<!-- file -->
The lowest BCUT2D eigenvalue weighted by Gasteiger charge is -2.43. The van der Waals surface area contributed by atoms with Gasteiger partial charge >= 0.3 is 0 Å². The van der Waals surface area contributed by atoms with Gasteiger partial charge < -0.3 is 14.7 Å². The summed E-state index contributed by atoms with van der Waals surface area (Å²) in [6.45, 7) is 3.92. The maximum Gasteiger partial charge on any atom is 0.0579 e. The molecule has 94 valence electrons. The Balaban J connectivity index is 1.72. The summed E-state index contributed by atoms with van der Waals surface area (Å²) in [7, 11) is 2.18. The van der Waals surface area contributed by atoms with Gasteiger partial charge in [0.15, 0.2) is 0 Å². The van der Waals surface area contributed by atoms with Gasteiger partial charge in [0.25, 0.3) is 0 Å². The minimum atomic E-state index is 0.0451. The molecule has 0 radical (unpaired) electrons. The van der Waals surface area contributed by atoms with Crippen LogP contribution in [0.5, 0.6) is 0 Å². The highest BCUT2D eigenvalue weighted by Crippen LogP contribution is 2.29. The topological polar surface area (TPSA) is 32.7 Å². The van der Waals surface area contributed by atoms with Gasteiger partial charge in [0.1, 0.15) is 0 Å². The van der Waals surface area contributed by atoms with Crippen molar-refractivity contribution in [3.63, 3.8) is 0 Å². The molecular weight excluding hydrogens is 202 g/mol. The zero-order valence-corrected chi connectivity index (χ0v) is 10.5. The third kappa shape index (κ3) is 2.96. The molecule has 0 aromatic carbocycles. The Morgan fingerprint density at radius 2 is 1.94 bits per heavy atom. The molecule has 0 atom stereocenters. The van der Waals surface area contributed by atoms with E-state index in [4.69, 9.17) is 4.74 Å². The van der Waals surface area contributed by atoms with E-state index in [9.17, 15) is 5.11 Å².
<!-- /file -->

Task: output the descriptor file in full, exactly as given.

The lowest BCUT2D eigenvalue weighted by Gasteiger charge is -2.43. The van der Waals surface area contributed by atoms with Gasteiger partial charge >= 0.3 is 0 Å². The van der Waals surface area contributed by atoms with Gasteiger partial charge < -0.3 is 14.7 Å². The summed E-state index contributed by atoms with van der Waals surface area (Å²) in [6.45, 7) is 3.92. The maximum Gasteiger partial charge on any atom is 0.0579 e. The molecule has 94 valence electrons. The Balaban J connectivity index is 1.72. The summed E-state index contributed by atoms with van der Waals surface area (Å²) in [7, 11) is 2.18. The van der Waals surface area contributed by atoms with Gasteiger partial charge in [0.15, 0.2) is 0 Å². The van der Waals surface area contributed by atoms with Gasteiger partial charge in [0.25, 0.3) is 0 Å². The minimum atomic E-state index is 0.0451. The molecule has 0 radical (unpaired) electrons. The van der Waals surface area contributed by atoms with Crippen LogP contribution in [0.5, 0.6) is 0 Å². The highest BCUT2D eigenvalue weighted by Crippen LogP contribution is 2.29. The topological polar surface area (TPSA) is 32.7 Å². The van der Waals surface area contributed by atoms with Gasteiger partial charge in [0.1, 0.15) is 0 Å². The van der Waals surface area contributed by atoms with Crippen molar-refractivity contribution in [3.63, 3.8) is 0 Å². The molecular weight excluding hydrogens is 202 g/mol. The zero-order valence-corrected chi connectivity index (χ0v) is 10.5. The third kappa shape index (κ3) is 2.96. The molecule has 0 aromatic carbocycles. The Morgan fingerprint density at radius 2 is 1.94 bits per heavy atom. The molecule has 0 atom stereocenters. The van der Waals surface area contributed by atoms with E-state index in [4.69, 9.17) is 4.74 Å². The van der Waals surface area contributed by atoms with E-state index in [9.17, 15) is 5.11 Å².